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Let's say I have a sound I like. I start mixing down, and I see that it is all over the place on the phase-scope; that is, the signal looks like it has some significant out-of-phase components. I've been told this is a Bad Thing, especially if you want to get your track pressed on vinyl.

Phase scope is all over the place, but it sounds pretty nice.

OK, so I squeeze the channel's stereo signal until it's all in-phase. Now it sounds flat and dead. But at least now the phase analyzer looks sane, according to what I've been taught.

There we go, all fixed, but now it sounds dead.

My ears prefer the rich, wide sound I get when the phase scope shows 'too much' anti-phase (maybe I need a second opinion). How much anti-phase content is really bad for a track, and how do I figure out where the threshold is, especially if the wider version sounds better to me?

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Usually you don't need to narrow down the whole mix, find out the instruments that give that much trouble and narrow them down. Usually bass with too many effects on it is the culprit. Make the low end (below 300 hz) mono. –  Eugene Bujak Mar 1 '11 at 10:49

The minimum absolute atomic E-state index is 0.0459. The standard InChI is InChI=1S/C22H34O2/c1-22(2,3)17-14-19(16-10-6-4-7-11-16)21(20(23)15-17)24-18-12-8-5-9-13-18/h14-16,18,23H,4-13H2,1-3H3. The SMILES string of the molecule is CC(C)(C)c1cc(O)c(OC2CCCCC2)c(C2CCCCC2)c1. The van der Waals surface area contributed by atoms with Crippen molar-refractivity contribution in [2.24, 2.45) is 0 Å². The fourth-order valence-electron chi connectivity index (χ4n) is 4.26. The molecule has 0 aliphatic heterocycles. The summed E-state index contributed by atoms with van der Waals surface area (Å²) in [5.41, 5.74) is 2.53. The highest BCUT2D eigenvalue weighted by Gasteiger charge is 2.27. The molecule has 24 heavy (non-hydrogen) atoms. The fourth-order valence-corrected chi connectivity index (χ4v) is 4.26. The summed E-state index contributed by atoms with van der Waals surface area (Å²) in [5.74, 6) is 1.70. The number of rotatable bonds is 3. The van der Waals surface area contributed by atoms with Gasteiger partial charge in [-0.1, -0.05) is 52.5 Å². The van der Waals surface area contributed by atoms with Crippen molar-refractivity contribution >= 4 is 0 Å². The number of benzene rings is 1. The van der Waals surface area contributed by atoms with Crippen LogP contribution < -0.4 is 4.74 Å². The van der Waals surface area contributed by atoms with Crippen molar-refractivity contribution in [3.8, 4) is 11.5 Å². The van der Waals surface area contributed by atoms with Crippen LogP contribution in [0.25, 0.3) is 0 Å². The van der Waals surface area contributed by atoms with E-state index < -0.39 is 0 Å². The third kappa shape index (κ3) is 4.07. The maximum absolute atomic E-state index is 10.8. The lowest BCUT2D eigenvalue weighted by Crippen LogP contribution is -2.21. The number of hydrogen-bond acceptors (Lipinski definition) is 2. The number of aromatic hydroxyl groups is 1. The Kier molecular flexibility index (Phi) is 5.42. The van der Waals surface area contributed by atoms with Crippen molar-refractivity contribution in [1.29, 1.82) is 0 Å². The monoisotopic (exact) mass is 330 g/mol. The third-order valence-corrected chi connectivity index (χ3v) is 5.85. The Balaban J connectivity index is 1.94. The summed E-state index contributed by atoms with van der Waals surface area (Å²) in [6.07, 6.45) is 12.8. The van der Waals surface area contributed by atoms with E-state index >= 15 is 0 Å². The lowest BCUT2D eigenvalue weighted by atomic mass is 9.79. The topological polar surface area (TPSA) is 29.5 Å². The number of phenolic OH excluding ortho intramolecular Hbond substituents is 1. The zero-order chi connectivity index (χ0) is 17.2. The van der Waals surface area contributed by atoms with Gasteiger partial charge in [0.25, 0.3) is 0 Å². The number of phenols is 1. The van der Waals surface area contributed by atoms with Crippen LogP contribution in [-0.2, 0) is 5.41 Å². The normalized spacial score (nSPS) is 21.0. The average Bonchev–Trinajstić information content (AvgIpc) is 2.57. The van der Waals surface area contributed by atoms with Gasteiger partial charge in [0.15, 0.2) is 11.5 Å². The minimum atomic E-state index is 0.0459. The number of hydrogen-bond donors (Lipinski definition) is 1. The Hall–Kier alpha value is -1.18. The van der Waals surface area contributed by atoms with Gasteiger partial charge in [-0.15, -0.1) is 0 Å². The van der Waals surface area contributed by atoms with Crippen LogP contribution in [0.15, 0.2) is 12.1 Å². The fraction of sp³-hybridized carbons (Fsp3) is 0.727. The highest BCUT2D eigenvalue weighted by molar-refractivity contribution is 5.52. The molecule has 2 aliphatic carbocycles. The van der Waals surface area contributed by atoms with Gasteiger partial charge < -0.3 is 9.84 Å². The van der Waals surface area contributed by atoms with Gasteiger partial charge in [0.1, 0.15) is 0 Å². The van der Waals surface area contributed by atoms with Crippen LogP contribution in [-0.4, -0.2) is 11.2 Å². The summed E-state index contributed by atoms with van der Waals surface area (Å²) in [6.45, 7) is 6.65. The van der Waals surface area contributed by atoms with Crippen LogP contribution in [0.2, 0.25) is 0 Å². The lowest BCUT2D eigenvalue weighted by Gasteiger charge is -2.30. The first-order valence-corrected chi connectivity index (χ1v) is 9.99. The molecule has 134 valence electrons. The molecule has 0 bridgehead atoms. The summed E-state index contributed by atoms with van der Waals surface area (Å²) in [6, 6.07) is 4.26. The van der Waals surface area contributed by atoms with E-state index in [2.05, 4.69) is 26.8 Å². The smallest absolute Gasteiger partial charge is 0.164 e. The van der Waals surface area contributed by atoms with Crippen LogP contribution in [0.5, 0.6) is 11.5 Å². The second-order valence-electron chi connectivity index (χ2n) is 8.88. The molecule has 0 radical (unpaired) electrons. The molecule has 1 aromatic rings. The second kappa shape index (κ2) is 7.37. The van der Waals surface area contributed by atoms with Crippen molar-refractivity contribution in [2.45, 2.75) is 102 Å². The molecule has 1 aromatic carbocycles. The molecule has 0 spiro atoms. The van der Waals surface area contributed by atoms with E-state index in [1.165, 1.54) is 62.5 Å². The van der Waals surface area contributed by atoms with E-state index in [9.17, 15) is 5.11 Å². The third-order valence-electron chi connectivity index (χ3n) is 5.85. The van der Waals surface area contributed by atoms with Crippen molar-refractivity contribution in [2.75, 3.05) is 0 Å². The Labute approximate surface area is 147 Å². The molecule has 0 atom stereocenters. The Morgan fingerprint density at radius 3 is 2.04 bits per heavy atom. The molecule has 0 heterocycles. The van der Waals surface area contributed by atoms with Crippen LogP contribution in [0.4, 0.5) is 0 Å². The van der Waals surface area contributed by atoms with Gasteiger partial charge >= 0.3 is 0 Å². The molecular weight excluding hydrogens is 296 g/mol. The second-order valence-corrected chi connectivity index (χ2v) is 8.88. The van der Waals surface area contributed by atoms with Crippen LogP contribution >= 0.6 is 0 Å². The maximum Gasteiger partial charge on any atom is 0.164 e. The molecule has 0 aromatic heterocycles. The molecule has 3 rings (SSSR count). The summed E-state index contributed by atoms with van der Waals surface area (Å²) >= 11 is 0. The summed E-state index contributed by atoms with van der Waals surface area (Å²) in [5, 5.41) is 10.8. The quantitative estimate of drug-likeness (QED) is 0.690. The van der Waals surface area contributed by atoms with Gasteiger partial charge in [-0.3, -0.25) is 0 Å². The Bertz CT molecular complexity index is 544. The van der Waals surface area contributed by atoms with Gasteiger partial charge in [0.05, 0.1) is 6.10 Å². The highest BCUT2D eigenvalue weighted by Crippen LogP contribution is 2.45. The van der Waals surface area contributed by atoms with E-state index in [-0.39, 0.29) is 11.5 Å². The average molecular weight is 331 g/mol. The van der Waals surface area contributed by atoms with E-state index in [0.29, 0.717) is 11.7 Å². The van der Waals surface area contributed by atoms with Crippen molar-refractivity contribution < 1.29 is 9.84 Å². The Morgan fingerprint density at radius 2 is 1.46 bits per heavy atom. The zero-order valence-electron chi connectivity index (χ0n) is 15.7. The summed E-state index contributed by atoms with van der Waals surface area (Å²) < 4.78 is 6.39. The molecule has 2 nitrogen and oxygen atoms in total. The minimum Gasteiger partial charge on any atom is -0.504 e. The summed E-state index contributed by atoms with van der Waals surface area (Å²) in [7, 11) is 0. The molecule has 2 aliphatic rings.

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3 Answers

I generally say trust your ears unless you're introducing some kind of specific technical hurdle.

So unless you know that you're going to run into technical issues, say, pressing vinyl, why not allow the out-of-phase components? Especially if you think it sounds better with them? And even if that is the case, maybe vinyl isn't the best format for representing the sound you like.

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I agree completely. In this business, the ears have it, not the ayes. –  BenV Feb 2 '11 at 18:08
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Another vote to "always trust your ears". When you don't, that's when you turn to the tools. –  Ian C. Feb 2 '11 at 19:26